Is Psychiatry a Treatable Disease?

February 21, 2010

Psychiatrists are currently debating whether “sex addiction” should be added to the catalogue of psychological disorders that can be reliably diagnosed and treated.  On the one hand, some are saying that sexual addiction, in the true sense of a diagnosis, is a real disorder and anyone who works with sex addicts know that they have a long array of behaviours. Others, however, believe the term is simply used to excuse bad behaviour.

by DR. STEPHEN MURGATROYD
Troy Media

Dr. Stephen Murgatroyd

Next in line will be the Tiger Woods syndrome, along with catastrophic views on the environment, an addiction to Starbucks, liking Barry Manilow and singing the praises of Rush Limbaugh. Soon all of our lives will be illness states, with some of us coping better than others in managing our daily diagnostics and treating ourselves through counselling, psychiatry and self-medication.

Everything is problematic

The quest to add sex addiction to the catalogue of recognized illness states is just a part of the desire of psychiatrists to identify everything as problematic. The handbook for diagnosis, known as the Diagnostic and Statistical Manual of Mental Disorders (DSM), now in its 4th edition, is the bible of mental illness. If you want to call in sick, go to the library and find a copy – it’s a treasure trove of sick-day opportunities. A new edition, the fifth, is due in 2013.

The DSM itself is problematic. Diagnoses like “homosexuality”, once classified as an illness, come and go depending on societal pressures. By no stretch of the imagination is it a scientific, evidence-based document. This is not surprising. Freud was not a scientist who used evidence and data for his treatment. Now Freud’s ideas have been largely discounted and his diagnostic category of “neurosis” is no longer used. Indeed, several forms of therapy once popular have, on the basis of evidence, been sidelined. What hasn’t been revised is the approach to the definition of mental illness.

There has also been a lot of psychiatric nonsense and billable rubbish, including the recovered memory craze, Satanic abuse confabulations, facilitated communication, multiple personality disorder with up to a hundred or more alternative personalities, including animals. Then there was Harvard psychiatrist John Mack’s gullible speculations about alien abductions – a suitable case for treatment in itself. Some psychiatrists are addicted to revenue and new illness categories “capture” more customers.

Thomas Szasz argued that there was no such thing as mental illness and that psychiatry is largely a fraud. He had many followers. Indeed, fraud and psychiatry sometimes go together. In the 1990’s the medical insurers in the US took Szasz’s claims seriously and started to investigate psychiatric fraud. They looked at 50,000 cases handled by the National Medical Enterprises Corporation’s psychiatric hospitals. What they found was startling: 32.6 per cent contained a fraudulent diagnosis to match insurance coverage, while 43.4 per cent of the cases were billed for services not actually rendered. Is systematic deception to be a new addiction and a new DSM category?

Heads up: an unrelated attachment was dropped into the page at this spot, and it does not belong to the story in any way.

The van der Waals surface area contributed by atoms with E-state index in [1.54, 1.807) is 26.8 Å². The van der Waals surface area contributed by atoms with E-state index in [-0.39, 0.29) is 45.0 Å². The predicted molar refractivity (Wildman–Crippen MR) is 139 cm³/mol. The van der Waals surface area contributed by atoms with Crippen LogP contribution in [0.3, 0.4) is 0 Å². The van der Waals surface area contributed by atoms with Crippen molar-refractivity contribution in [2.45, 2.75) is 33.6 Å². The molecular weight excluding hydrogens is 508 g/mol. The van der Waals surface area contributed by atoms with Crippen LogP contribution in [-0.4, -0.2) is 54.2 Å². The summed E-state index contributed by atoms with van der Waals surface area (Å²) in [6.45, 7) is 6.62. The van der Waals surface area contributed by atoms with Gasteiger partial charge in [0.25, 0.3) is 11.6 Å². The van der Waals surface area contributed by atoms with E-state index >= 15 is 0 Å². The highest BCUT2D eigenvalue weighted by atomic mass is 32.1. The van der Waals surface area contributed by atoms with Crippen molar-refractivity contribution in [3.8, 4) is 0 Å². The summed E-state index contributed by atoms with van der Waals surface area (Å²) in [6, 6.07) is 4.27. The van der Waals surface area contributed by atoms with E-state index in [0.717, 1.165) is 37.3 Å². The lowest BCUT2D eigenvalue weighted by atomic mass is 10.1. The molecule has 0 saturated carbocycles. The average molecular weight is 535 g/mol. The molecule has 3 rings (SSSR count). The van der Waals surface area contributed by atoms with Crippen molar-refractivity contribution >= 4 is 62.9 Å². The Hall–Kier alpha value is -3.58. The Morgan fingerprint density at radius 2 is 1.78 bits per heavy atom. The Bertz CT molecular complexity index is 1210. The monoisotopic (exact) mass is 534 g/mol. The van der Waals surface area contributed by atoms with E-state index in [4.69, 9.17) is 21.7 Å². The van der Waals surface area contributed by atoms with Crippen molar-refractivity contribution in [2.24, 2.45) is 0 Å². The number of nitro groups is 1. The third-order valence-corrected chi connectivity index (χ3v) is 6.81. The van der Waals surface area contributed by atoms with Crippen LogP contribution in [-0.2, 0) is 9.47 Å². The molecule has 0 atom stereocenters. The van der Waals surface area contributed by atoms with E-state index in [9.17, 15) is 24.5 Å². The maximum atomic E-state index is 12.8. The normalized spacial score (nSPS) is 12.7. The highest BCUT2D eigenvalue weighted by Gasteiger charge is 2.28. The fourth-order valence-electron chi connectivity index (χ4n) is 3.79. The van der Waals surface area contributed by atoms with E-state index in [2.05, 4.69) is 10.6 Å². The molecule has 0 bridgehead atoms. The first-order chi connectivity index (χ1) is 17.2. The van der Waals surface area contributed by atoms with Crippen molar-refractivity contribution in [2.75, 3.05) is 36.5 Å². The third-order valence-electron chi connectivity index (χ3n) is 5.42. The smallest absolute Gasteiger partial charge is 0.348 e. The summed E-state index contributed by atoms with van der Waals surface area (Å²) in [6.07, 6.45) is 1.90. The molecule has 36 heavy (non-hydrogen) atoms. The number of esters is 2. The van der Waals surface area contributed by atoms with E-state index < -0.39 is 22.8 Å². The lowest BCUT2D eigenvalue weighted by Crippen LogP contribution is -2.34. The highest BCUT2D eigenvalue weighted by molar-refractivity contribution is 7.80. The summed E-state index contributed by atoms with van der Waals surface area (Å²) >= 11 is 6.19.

Millions of students are now sent to special education classes or given prescriptions for Ritalin and other powerful, addictive medications for conditions termed “learning disabilities”, dyslexia, attention deficit hyperactivity disorder (ADHD), and attention deficit disorder (ADD). Fred Bauman, M.D., a specialist in child neurology for 35 years, contends that these children are said to have conditions that do not really exist: “I diagnose these children the same way that I diagnose real diseases, such as epilepsy, brain tumours, and so on, and I find that they are normal. I do not find that I can validate the presence of any disease in this population of children,” he said. Some of us went to school before Ritalin was available – when we found ourselves with ADHD we were reassigned to activities which demanded our attention. Now we administer drugs.

Everything is not a form of illness

It’s time to rethink mental illness and to challenge the assumption that everything we do is a form of illness – from eating well (dietary disorder), drinking good wine (alcoholism), needing three cups of coffee to kick start the morning (Starbucks addiction), sex two times a day (sex addiction), telling funny stories (humour addiction), not paying attention when the news is on (attention deficit disorder), having sex while the news is on and drinking wine at the same time (deviancy) and so on. While there are real mental illnesses – depression, schizophrenia, bipolar disease – not everything we do is “on the edge” of madness.

It may actually be the case that psychiatry itself is the new disorder in need of treatment.

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